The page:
Applied's Materials-to-Fab Center to Rise in Arizona

Arizona State University (ASU) and Applied Materials, Inc. entered an alliance that brings more than US$270 million to create a world-class shared research, development and prototyping facility. Specifically, the Materials-to-Fab (MTF) Center, will be established in the university’s MacroTechnology Works building at ASU Research Park. Also, the Arizona Commerce Authority, aids in the consummation of the joint project.

Mainly, the MTF Center aims to accelerate the transfer of innovations from idea creation to fab prototype. It will bring Applied Materials’ state-of-the-art semiconductor manufacturing equipment into a collaborative environment where ASU and Applied Materials can work with industry partners, startups, government entities, and academic institutions. Moreover, the MTF Center will provide students and faculty with opportunities for hands-on learning and research on the same 300mm equipment used in leading-edge production fabs.

Applied Materials is among the largest providers of semiconductor manufacturing equipment. In May, the company announced plans to build the Equipment and Process Innovation and Commercialization (EPIC) Center in California’s Silicon Valley. The EPIC Center will emerge as the heart of a high-velocity innovation platform. Specifically, it includes a network of hubs at leading universities, each focused on materials and process innovation. Moreover, the new MTF Center at ASU will be home to Applied’s Center of Excellence in materials deposition technology.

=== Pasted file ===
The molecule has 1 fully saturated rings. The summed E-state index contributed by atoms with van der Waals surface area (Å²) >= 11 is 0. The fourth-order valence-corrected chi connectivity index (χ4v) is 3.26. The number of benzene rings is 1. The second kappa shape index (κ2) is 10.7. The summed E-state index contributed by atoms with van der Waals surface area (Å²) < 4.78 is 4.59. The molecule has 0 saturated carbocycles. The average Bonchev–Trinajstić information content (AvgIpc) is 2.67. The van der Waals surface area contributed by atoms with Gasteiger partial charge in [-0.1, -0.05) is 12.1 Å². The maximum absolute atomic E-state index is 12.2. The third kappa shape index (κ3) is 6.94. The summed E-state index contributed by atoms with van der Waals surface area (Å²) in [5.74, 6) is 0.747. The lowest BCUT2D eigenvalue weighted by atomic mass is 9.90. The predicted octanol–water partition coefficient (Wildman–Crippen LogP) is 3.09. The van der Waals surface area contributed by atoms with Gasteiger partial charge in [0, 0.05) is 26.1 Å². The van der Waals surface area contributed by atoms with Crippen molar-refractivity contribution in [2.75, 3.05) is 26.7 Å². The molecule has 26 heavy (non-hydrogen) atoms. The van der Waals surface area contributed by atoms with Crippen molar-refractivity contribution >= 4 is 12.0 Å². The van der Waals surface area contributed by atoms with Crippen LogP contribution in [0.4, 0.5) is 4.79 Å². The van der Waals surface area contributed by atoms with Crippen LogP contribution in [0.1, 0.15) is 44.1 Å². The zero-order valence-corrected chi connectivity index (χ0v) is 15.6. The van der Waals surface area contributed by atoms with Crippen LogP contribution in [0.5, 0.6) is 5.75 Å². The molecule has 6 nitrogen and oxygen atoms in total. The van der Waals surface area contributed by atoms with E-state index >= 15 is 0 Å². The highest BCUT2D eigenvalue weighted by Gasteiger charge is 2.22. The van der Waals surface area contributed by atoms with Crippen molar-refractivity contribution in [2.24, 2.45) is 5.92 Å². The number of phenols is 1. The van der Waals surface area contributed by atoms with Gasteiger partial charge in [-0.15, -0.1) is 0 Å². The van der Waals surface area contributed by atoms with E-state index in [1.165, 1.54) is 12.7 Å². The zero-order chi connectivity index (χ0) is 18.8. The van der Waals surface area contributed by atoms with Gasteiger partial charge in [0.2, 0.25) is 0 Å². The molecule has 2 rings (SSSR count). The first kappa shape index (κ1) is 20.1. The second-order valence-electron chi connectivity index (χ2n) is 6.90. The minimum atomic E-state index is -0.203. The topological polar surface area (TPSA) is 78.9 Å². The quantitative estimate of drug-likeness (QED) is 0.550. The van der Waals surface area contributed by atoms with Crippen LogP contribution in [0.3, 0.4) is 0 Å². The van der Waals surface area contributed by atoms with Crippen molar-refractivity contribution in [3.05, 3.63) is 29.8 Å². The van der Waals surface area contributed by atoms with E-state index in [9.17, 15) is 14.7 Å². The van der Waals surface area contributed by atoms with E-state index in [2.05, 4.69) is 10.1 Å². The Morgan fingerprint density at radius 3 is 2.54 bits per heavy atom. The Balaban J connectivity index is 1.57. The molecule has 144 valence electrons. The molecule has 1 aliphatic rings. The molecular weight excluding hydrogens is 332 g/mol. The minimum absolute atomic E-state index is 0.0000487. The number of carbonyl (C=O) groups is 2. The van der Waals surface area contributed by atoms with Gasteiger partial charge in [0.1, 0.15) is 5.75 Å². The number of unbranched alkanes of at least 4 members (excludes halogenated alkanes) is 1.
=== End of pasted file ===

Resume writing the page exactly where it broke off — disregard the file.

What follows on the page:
Accelerate Materials Engineering

“Applied Materials and Arizona State University already enjoy a close partnership.  This new alliance around the Materials to Fab Center will take things to a new level,” said ASU President Michael Crow. “But what is more important than the partnership is what it will do for the industry and the country. This is the beginning of a reconfiguration of the way to accelerate discovery and translational research outcomes in response to real world challenges and the development of next-generational processes, materials, equipment, and workforce.”

“Applied Materials is excited to build upon our successful track record of collaboration with Arizona State University by adding the Materials-to-Fab Center to our university innovation network,” said Applied Materials President and CEO Gary Dickerson. “Applied envisions the center at ASU playing a key role in accelerating materials engineering innovations, commercializing academic research and strengthening the pipeline of future semiconductor industry talent.”

Industry-Government-Academia as Key to Success

The design of the MTF Center is already being drafted, and the new lab is expected to be operational within two years. Mainly, the MTF Center project received investments of US$30 million from the Arizona Commerce Authority, US$17 million from ASU, and US$25 million in Arizona New Economy Initiative funding and bonds. Specifically, investments of Applied Materials for the MTF Center might exceed US$200 million. These include capital investments, equipment operation and maintenance, and research and scholarship funding.